An underride accident happens when a smaller vehicle hits the rear of a semi-truck, tractor-trailer, or another type of 18-wheeler and slides underneath it.
Often, the smaller vehicle will be propelled forward with such force that the vehicle's cab is sheared off, killing the occupants or leaving them with severe and sometimes permanent injuries.
To help reduce the risk of fatal underride accidents, the National Highway Traffic Safety Administration recently issued a "final rule" about underride guards on tractor-trailers.
Some traffic safety advocates have said they are grateful for the improvement, but the rule does not go far enough to decrease truck accident deaths significantly.
Will this new rule make Texas highways safer?
Underride accidents are among the deadliest types of semi-truck wrecks. Researchers estimate that 80-90 percent of underride truck accidents are fatal, and hundreds of people die in such wrecks yearly.
An underride accident can happen for a variety of reasons. For example, a semi-truck could brake suddenly. Or the truck brakes, but its tail lights or brake lights are not working correctly, severely reducing the trailer's visibility to other drivers.
New NHTSA rule
The new National Highway Traffic Safety Administration (NHTSA) rule would require trucks to have underride guards. They would reduce fatal truck accidents by stopping the smaller vehicle from sliding underneath the truck before the cab makes contact with the rear.
The rule sets standards for how strong the guard must be. For example, underride guards must withstand the impact of a rear-end hit by a compact or subcompact passenger vehicle traveling at 35 mph.
More work to be done?
It is worth noting that the "final rule" isn't as fixed as the name sounds. Once the NHTSA publishes it, there will be a 45-day period where people can petition to change the new rule. After that, truck owners will be given two years to comply.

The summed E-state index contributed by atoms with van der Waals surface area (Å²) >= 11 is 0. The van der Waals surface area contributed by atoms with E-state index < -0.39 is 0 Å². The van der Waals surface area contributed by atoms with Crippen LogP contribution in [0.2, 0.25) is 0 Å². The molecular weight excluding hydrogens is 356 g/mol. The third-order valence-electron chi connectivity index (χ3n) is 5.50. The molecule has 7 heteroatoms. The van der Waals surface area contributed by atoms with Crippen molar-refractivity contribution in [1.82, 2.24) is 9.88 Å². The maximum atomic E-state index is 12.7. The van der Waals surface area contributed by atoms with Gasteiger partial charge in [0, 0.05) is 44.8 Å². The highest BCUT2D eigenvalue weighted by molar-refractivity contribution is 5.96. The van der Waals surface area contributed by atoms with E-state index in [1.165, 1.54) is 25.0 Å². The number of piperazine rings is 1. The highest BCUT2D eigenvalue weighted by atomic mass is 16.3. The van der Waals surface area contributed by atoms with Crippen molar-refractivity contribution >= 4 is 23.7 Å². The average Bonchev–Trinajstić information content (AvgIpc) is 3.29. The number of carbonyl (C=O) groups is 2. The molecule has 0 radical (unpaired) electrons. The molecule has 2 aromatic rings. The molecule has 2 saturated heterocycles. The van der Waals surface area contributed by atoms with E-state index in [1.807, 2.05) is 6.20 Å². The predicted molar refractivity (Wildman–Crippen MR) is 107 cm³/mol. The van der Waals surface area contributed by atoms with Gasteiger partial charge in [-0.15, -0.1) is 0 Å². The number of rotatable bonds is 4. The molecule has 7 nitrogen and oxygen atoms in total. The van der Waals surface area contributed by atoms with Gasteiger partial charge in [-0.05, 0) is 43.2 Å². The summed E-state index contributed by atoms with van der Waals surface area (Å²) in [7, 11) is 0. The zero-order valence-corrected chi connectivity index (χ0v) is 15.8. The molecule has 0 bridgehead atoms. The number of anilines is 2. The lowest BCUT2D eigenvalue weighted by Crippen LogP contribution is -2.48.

Safety advocates who say the rule will not do enough to protect others note that most trucks and big rigs already have underride guards. Others say they were disappointed that language wasn't added to require side underride guards. These would stop a car from sliding underneath a truck from the side. Right now, only rear guards are required.
Protect your rights with a truck accident attorney.
If you were injured or a loved one died in an underride accident or another type of 18-wheeler wreck in Texas, you may be entitled to financial compensation for your losses. An experienced truck accident lawyer can thoroughly investigate the accident and advocate for your best interests.
Attorney Jeff Weinstein has more than 20 years of experience fighting for the injured in Henderson County. Whether it's through a negotiated settlement or a jury award, Jeff will fight for the best possible outcome for your case. He will guide you through every step of the legal process. You will also have his cell phone number; you can call him anytime if you have questions or concerns.
Weinstein Law has recovered millions of dollars in damages for our clients. Find out what we can do for you, and contact us today to schedule a free consultation. Serving Henderson County and the larger region, we are located in Athens, TX.